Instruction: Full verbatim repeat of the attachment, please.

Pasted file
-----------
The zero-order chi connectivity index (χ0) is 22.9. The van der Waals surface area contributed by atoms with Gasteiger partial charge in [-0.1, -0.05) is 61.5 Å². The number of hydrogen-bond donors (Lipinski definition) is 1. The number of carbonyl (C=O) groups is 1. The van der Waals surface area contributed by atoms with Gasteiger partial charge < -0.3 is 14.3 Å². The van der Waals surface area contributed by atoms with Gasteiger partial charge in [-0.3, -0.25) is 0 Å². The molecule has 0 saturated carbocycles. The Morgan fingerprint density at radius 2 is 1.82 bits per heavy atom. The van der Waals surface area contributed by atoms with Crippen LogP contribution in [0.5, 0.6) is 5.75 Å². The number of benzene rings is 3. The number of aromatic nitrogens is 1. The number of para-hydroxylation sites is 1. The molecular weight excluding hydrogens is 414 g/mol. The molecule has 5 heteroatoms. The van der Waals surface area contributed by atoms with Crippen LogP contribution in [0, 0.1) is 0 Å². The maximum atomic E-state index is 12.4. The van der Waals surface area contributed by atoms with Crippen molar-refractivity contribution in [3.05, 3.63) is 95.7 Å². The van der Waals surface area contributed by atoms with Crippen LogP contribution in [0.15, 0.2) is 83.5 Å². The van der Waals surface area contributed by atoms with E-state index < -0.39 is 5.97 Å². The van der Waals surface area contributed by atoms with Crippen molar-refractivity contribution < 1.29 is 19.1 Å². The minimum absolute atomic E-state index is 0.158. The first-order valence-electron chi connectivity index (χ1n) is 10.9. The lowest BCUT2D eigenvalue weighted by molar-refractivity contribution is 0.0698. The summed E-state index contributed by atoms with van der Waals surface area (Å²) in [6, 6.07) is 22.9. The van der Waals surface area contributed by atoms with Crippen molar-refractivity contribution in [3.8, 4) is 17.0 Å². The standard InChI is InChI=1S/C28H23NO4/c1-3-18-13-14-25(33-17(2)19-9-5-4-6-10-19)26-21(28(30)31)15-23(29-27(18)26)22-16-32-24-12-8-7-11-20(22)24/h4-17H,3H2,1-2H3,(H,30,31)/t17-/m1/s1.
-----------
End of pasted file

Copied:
The zero-order chi connectivity index (χ0) is 22.9. The van der Waals surface area contributed by atoms with Gasteiger partial charge in [-0.1, -0.05) is 61.5 Å². The number of hydrogen-bond donors (Lipinski definition) is 1. The number of carbonyl (C=O) groups is 1. The van der Waals surface area contributed by atoms with Gasteiger partial charge < -0.3 is 14.3 Å². The van der Waals surface area contributed by atoms with Gasteiger partial charge in [-0.3, -0.25) is 0 Å². The molecule has 0 saturated carbocycles. The Morgan fingerprint density at radius 2 is 1.82 bits per heavy atom. The van der Waals surface area contributed by atoms with Crippen LogP contribution in [0.5, 0.6) is 5.75 Å². The number of benzene rings is 3. The number of aromatic nitrogens is 1. The number of para-hydroxylation sites is 1. The molecular weight excluding hydrogens is 414 g/mol. The molecule has 5 heteroatoms. The van der Waals surface area contributed by atoms with Crippen LogP contribution in [0, 0.1) is 0 Å². The maximum atomic E-state index is 12.4. The van der Waals surface area contributed by atoms with Crippen molar-refractivity contribution in [3.05, 3.63) is 95.7 Å². The van der Waals surface area contributed by atoms with Crippen LogP contribution in [0.15, 0.2) is 83.5 Å². The van der Waals surface area contributed by atoms with E-state index < -0.39 is 5.97 Å². The van der Waals surface area contributed by atoms with Crippen molar-refractivity contribution < 1.29 is 19.1 Å². The minimum absolute atomic E-state index is 0.158. The first-order valence-electron chi connectivity index (χ1n) is 10.9. The lowest BCUT2D eigenvalue weighted by molar-refractivity contribution is 0.0698. The summed E-state index contributed by atoms with van der Waals surface area (Å²) in [6, 6.07) is 22.9. The van der Waals surface area contributed by atoms with Crippen molar-refractivity contribution in [3.8, 4) is 17.0 Å². The standard InChI is InChI=1S/C28H23NO4/c1-3-18-13-14-25(33-17(2)19-9-5-4-6-10-19)26-21(28(30)31)15-23(29-27(18)26)22-16-32-24-12-8-7-11-20(22)24/h4-17H,3H2,1-2H3,(H,30,31)/t17-/m1/s1.